Is it food junk or a way to improve performance?

Is it food junk or a way to improve performance?

This seems simple: Eat some sports food if you want to do well in your training. Sports food is a range of bars, drinks and meals specifically designed to give energy and nutrients to the working body. Many foods claim to be sports food but, in reality, have no nutritional value.

Sports food products can have similar nutritional counts to other packaged foods that healthy eaters might avoid. Many brands that market to athletes have a health halo, which gives the impression that they are healthier than they are. Sports food is not the only option when compared to other options.


Sports gels are sugar. They taste the same as Skittles. Why not grab some Skittles instead? The colourful candies will give you the same sugary energy boost as the Skittles. Still, many gels also have sodium, B vitamins, or branch chain amino acids added to them to replenish what your body has lost during exercise. In addition to providing nutrition, a gel is easy to consume during training. Skittles and other foods can be scattered everywhere and require more effort to swallow.

Sports and soft drinks are other examples of how sports food can be considered junk food. A can of Coke has 140 calories and is not considered a performance food. It’s the same as two scoops of Skratch Labs Hydration sports drink mix or one bottle of Gatorade. These brands are performance-enhancing. Although the sugar content is the same, the specific hydration options for sport provide more sodium to replenish what has been lost through sweat. It is crucial to replenish electrolytes as athletes can lose a whole day’s worth of sodium in just one workout. The difference between winning a 5K race and losing it in a sprint might be a fraction, but the difference between junk food and sports food might be as small as a few trace minerals.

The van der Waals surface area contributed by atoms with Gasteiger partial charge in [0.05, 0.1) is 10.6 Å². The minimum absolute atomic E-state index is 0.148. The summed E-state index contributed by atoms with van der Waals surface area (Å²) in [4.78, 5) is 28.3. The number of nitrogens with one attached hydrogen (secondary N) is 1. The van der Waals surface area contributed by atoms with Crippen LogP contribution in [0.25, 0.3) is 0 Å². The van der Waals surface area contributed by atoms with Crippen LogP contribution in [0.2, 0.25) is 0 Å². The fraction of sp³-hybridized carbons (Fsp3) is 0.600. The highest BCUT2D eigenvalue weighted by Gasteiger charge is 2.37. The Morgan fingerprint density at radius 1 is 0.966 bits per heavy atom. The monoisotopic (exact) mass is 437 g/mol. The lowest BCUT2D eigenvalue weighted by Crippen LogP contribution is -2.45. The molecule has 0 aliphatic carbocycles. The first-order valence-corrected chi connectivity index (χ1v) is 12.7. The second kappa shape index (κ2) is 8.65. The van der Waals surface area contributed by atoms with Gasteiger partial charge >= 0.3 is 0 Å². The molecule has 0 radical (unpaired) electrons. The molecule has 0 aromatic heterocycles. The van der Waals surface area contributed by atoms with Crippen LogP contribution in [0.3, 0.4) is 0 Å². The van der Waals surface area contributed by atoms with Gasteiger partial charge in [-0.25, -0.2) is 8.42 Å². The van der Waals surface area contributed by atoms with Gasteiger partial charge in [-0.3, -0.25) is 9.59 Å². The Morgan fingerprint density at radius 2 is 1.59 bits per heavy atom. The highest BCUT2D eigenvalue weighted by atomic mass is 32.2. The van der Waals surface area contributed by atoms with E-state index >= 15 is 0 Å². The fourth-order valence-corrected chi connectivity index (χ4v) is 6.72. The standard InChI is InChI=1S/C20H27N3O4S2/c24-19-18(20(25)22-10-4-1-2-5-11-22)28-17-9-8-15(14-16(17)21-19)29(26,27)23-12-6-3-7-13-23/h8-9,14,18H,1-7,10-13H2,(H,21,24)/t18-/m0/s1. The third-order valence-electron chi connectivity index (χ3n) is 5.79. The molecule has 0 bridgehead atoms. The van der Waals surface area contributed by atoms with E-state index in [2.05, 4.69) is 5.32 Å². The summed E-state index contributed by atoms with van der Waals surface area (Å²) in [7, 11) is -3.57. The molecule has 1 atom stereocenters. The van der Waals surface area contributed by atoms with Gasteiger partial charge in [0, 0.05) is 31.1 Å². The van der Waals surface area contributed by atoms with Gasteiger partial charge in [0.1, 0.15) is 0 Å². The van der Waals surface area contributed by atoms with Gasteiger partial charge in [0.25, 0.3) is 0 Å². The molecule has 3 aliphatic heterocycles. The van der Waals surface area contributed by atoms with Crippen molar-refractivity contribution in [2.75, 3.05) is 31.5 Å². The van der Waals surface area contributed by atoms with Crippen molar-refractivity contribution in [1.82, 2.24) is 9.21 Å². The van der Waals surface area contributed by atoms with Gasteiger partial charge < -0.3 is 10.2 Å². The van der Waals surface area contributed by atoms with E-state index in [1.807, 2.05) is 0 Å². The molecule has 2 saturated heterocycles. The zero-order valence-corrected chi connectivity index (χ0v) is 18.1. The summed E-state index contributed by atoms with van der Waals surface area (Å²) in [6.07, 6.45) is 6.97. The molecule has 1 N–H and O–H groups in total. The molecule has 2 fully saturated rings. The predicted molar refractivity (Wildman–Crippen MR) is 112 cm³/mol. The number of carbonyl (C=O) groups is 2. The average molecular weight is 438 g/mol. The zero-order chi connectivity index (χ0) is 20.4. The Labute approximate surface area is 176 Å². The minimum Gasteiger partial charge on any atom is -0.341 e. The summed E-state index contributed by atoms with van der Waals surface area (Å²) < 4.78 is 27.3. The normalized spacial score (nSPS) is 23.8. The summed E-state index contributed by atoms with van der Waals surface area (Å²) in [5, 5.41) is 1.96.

Many athletes use oatmeal as a pre-workout meal because it is simple to digest and high in nutrients. Instant packets have a bad reputation because they are too processed and sugary. This has led to athletes switching to more sporty brands.

You don’t have to be a foodie here. These oatmeal packets are perfect for athletes who are on the move, have limited budgets and need pre-workout energy. They offer better performance nutrition than popular brands that use expensive, sport-specific blends. PickyBar oatmeal has more fat, carbohydrates, and protein than a packet of instant oatmeal. Your body requires more carbohydrates and sodium before exercising and less calories from fat and protein.

Many performance foods contain highly processed ingredients. Combat Crunch Bars, often promoted to bodybuilders as high-protein options, contain approximately 20 highly processed ingredients. You could get the same protein by eating a single serving of cottage cheese. This is a less processed option that has five whole-food components.

Avoiding high-processed sports foods is a good idea. However, it should only be done when travelling or unable to access fresher ingredients. Whole foods should be eaten in their original place if they are available. You can choose packaged foods with minimal processing and few ingredients if you cannot eat whole foods.


Some sports food is too much. Drink mixes 400 calories per serving (the equivalent of a large pumpkin spice latté) and bars containing 50% of the daily recommended amount of saturated fat (Think: 2 glazed muffins) are all examples of excessive food. It would help if you always read the nutrition label to ensure you are getting what your body needs to train, eat healthily and maintain a healthy body. It doesn’t necessarily mean that it is the best choice for your individual athletic needs.

It is up to you, the consumer, to research what you eat and compare it with non-sport options to decide what is best for you, your budget, and your performance. Sometimes, switching to whole-food alternatives can boost your body health, while other times, it is important not to forget the performance benefits of eating sports foods.

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